Vaccines are a hot topic in the recent years. Many have strong opinions about it. Yes, we are entitled to our points of view but when it comes to making decisions that will impact the entire population, we have to take full responsibility to make educated, informed decisions.
Vaccines today are quite sophisticated, but it came from a crude beginning.
I initially thought that the earliest attempt of vaccination was by Edward Jenner in the 18th century, where he inoculated a boy with cowpox pus, essentially, that protected the boy from developing smallpox (Riedel, 2005).
To my surprise, I stumbled upon a website called “The history of vaccines” that shows this intriguing figure below, which suggests that “variolation” was performed in China as early as the 16th century (Leung, 2011; Boylston, 2012), and possibly even earlier:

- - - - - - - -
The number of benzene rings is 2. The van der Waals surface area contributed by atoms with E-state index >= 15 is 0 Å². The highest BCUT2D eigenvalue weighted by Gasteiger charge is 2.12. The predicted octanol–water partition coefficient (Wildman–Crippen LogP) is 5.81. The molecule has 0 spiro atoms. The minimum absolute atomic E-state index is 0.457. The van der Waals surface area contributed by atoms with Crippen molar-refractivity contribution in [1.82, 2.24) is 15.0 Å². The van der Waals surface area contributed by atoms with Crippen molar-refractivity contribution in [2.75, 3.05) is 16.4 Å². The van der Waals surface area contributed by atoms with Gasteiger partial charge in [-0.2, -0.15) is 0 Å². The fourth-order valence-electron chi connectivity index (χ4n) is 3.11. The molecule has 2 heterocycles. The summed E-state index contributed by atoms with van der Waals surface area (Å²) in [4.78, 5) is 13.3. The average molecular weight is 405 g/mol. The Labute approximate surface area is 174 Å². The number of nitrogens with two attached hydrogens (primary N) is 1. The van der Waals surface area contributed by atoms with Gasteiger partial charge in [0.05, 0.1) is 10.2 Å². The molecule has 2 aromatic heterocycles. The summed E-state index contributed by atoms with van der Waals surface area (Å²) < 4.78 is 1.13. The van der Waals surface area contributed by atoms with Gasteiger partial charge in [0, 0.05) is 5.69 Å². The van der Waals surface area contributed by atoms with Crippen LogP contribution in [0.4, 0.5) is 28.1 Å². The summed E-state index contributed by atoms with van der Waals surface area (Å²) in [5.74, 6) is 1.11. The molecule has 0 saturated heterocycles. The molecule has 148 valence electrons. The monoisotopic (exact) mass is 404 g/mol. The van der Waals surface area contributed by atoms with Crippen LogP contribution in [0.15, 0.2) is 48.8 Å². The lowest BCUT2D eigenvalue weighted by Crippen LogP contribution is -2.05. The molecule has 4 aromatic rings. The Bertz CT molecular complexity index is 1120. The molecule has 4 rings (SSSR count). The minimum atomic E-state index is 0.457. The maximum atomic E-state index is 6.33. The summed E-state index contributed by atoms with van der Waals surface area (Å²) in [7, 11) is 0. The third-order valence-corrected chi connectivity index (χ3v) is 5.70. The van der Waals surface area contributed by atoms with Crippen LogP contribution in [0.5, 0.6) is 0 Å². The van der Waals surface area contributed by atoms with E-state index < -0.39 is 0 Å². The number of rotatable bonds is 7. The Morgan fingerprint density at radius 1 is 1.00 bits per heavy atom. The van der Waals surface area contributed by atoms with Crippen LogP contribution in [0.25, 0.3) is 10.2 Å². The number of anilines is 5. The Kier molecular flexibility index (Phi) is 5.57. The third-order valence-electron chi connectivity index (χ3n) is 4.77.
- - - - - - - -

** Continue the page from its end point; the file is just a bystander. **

Photo taken from the website: The history of vaccines.
In addition to such practice in China, there is also evidence that variolation was performed in the Middle East as well, before its introduction to England and North America (Boylston, 2012). How interesting!
In light of the current events, like the measles outbreak, I wonder how we can retain the history and building on the knowledge as a population, instead of letting such memories fade in time. How ironic that the memory loss happens in such an info-ready society. It seems that accessibility alone is not enhancing our population’s growth.
I wish that we, humans, carry on the torch and keep expanding the work of the likes of Edward Jenner, Jonas Salk or Louis Pasteur, to name a few, instead of destroying it!